The monster was getting up again, but the blasts were targeted on his head now, and he was trying to shield himself with his arms.
Someone grabbed Jack, and pulled him from the driver’s seat.
On the street, it was harder to see what was going on inside the bus. He hoped Aubrey was keeping hidden. The whole convoy was devastated, every vehicle either damaged or burning, and the street was filled with soldiers who were trying to tend to the injured, or beat back the remaining enemies.
The bus shuddered, rocking back and forth, and then a hole erupted from the back. The monster fell out onto the pavement and began running in slow bounds off the road and into the brush.
The soldiers gathered the Lambdas from the bus and formed a defensive perimeter. Within minutes aircraft appeared, flying low over the demolished collection of vehicles. Jack could hear them overhead for quite a while, but they’d missed all the action. There was nothing for them to attack.
Cesar Carbajal was dead. He was the only Lambda to die. And though the soldiers didn’t make an announcement, Jack could hear every word they whispered to one another. Cesar hadn’t been killed by the terrorists—he’d taken a bullet. Sure, it was the terrorists’ fault that the battle started in the first place, but it still felt like a punch in the gut. This war—this thing they’d agreed to do—was deadly. Cesar had no way to defend himself; his power was all mental. He wasn’t even trained for combat.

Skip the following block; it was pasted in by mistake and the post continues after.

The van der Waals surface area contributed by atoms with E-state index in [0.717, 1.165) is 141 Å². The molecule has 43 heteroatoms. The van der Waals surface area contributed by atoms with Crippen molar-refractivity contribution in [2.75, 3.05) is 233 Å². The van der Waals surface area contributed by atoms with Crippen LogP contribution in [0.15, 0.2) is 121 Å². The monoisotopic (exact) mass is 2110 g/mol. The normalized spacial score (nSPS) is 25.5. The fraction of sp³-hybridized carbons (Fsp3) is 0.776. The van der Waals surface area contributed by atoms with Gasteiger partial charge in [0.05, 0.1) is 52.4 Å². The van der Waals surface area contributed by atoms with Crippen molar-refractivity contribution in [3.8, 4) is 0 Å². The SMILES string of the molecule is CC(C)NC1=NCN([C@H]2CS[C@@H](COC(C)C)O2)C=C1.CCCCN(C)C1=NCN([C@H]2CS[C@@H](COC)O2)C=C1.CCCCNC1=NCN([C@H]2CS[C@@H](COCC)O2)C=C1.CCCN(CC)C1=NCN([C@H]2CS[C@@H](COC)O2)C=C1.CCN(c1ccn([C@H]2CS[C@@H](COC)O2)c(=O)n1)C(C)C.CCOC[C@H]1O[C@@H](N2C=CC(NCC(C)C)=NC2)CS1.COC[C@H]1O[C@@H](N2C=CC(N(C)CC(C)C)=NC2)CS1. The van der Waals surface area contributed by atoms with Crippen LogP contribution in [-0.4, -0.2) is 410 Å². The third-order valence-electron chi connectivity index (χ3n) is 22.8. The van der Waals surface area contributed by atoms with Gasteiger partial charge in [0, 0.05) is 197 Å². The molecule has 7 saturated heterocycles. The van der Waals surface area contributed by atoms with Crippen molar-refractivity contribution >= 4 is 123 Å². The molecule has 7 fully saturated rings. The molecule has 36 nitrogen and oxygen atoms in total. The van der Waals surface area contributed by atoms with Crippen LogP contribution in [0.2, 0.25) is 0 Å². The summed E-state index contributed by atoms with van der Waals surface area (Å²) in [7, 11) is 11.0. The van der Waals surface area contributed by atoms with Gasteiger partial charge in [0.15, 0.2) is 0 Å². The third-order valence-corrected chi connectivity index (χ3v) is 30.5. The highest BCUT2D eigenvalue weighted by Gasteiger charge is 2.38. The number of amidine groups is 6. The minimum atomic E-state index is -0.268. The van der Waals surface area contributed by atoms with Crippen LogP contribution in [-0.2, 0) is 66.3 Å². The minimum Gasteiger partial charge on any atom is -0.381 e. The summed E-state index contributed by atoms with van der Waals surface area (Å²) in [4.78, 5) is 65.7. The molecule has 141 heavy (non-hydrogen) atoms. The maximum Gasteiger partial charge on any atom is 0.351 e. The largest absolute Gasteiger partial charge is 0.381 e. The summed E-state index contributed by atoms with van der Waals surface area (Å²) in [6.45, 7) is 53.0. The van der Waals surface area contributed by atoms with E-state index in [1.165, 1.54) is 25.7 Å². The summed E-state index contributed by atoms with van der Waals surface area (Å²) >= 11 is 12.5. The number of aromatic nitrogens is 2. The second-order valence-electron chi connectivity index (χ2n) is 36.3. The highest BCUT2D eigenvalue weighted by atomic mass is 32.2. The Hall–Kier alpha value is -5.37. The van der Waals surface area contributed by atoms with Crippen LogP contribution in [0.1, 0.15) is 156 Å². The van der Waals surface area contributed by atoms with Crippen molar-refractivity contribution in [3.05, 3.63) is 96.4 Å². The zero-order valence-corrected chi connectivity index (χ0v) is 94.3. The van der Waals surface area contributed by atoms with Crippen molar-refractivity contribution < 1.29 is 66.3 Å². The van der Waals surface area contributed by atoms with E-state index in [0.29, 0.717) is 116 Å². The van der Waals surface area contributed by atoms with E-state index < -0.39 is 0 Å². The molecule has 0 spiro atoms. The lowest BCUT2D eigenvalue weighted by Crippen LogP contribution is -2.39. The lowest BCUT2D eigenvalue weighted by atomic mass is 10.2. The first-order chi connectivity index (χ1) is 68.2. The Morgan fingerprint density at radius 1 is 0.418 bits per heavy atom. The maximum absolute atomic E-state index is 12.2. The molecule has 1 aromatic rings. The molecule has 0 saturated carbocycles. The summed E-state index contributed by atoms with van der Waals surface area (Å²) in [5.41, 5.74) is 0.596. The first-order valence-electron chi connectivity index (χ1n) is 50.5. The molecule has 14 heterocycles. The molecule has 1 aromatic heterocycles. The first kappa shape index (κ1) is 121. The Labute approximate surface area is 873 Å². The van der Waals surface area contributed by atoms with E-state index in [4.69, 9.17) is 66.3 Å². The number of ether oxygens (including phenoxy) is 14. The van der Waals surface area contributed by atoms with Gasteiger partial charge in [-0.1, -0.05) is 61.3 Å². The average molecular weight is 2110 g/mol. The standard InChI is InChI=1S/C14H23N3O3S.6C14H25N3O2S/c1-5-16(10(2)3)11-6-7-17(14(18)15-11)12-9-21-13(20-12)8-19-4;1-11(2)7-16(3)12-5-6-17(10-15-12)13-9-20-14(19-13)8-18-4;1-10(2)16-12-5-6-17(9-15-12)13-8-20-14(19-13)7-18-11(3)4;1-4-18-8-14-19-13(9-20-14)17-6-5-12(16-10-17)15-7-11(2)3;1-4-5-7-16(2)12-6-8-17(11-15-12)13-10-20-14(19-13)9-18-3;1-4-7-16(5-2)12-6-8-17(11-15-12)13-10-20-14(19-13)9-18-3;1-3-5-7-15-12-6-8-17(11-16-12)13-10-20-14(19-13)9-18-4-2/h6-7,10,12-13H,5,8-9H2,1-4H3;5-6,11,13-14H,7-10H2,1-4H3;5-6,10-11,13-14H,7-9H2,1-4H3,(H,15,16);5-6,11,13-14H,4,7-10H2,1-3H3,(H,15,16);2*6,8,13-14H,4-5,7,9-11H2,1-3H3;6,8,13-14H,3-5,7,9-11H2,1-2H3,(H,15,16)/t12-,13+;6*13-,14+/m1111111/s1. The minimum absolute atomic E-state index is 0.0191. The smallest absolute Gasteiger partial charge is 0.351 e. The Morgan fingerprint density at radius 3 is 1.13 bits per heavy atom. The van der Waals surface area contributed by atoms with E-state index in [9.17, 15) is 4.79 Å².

Aubrey sat across from Jack on the pavement, her knees tucked up to her chest, her arms wrapped around her legs.
“This isn’t like what they talked about,” she said. “It isn’t like the girl at the school.”
“I know,” Jack answered.
“So many,” she said, gesturing weakly to a row of bodies lined up a few car lengths outside the perimeter.
Jack glanced over at the dead bodies. Eight teenagers. Just like him, except driven by—what? He’d never heard any demands from the terrorists. Did they just want to watch the world burn?
Aubrey spoke, her voice barely above a whisper. “In training they said the terrorists worked in groups of three or four. They didn’t talk about big attacks like this. They didn’t talk about battles. The terrorists never come out and fight the army.”
“They must have known who we are—what we’re going to do. They wanted to stop us.”
Jack crossed over to sit next to Aubrey and put his arm around her waist.
“I didn’t think it would be like this,” she said. “I mean, so many . . .”